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What new analysis shows about the Gaza hospital explosion

MARY LOUISE KELLY, HOST:

There is still a lot we don't know about the blast that killed hundreds of people last week at a hospital in Gaza. Experts and online sleuths have been debating how it happened and who is responsible. NPR's Geoff Brumfiel has been trying to stay on top of it all. He is here with us now. Hey, Geoff.

GEOFF BRUMFIEL, BYLINE: Hi, Mary Louise.

KELLY: OK, so the basic question - what do we know about what happened at this hospital?

BRUMFIEL: I think it's important to remember we do know a lot. We know hundreds of Palestinians were sheltering in the courtyard of the Al-Ahli Hospital in Gaza. They thought it was safe. Then just before 7 p.m. local time, a barrage of rockets was fired out of Gaza. And right after that, there's a terrible explosion at the hospital - just horrific carnage...

KELLY: Yeah.

BRUMFIEL: ...And hundreds dead.

KELLY: Absolutely horrific. And then right after that, Hamas claimed it was an Israeli airstrike. They did not present evidence to support that. Israel says it was a failed militant rocket that fell short. Just help us cut through. What does the publicly available evidence support?

BRUMFIEL: Actually, you know, the publicly available evidence is problematic for both versions of this story. So let's start with the Hamas claim of an airstrike. Pretty much everyone agrees - all the experts I've spoken to so far - that the visual evidence doesn't support a standard airstrike. There's no big crater. There's not a lot of shrapnel or structural damage to the hospital, and there's no pieces of shrapnel found at the site. That would be pretty unusual. But, you know, the Israeli claim that it was a failed rocket - there's a problem there, too. Israel says rockets came from the West, and independent video supports that. But the video closest to the blast - you can hear the sound of something whizzing by. That's called a Doppler shift. It's that rise and fall and pitch of something passing you like a car that goes vroom. An NGO called Earshot analyzed that sound and found whatever fell likely came from the east, not the west. Here's their director, Lawrence Abu Hamdan.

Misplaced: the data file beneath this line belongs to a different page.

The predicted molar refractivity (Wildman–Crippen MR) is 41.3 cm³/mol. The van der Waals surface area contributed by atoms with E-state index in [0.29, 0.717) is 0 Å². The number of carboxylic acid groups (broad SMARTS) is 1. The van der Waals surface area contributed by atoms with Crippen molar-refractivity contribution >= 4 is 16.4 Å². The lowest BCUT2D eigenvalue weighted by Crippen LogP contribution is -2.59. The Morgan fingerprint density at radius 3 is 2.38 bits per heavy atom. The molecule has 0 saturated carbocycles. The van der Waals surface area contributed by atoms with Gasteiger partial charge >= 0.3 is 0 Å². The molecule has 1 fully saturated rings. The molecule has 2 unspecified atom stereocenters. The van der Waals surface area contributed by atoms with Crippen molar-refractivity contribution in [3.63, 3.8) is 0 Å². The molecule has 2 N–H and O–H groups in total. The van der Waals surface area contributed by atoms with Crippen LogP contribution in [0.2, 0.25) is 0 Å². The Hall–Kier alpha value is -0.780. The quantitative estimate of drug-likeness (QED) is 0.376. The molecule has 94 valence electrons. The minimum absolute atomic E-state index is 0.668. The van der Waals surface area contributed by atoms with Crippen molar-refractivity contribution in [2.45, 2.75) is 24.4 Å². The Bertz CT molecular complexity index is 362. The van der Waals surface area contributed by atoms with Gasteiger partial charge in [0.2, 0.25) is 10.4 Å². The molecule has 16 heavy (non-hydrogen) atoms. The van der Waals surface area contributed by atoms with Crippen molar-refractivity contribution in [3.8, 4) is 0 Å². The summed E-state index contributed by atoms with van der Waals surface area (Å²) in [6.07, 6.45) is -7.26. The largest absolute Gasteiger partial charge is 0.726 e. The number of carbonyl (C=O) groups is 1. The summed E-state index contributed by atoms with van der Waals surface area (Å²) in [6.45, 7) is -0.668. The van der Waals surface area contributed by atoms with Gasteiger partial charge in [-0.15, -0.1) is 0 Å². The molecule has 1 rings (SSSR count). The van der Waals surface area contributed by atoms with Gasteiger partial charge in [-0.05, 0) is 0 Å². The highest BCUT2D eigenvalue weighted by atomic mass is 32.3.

LAWRENCE ABU HAMDAN: We're saying that it reduces the probability that this is coming from the West. It's rocket science, after all, so we can't completely rule it out.

BRUMFIEL: And what he means is a misfired rocket could have changed direction and come back and hit the hospital. But the Israeli army needs to explain why this sound seems to point to the opposite direction of the initial rocket fire.

KELLY: So will we ever know? Will we ever know what happened here?

BRUMFIEL: You know, the truth is this was a very complex situation. It was at night. All the experts I spoke to today were doubtful the public evidence will give a straight answer. And I also heard this feeling that the online obsession with pinning blame was maybe a little counterproductive. Marc Garlasco is a former UN war crimes investigator.

MARC GARLASCO: I totally get why people are concerned about this. You know, a lot of people died, and it was a horrible thing. But, man, there's been a lot of people killed since that incident, right?

BRUMFIEL: To be clear, Garlasco doesn't want to drop it. He wants the UN to investigate. But there's so much going on. He thinks other things deserve more attention at this moment.

KELLY: NPR's Geoff Brumfiel reporting. Transcript provided by NPR, Copyright NPR.

NPR transcripts are created on a rush deadline by an NPR contractor. This text may not be in its final form and may be updated or revised in the future. Accuracy and availability may vary. The authoritative record of NPR’s programming is the audio record.

Geoff Brumfiel works as a senior editor and correspondent on NPR's science desk. His editing duties include science and space, while his reporting focuses on the intersection of science and national security.
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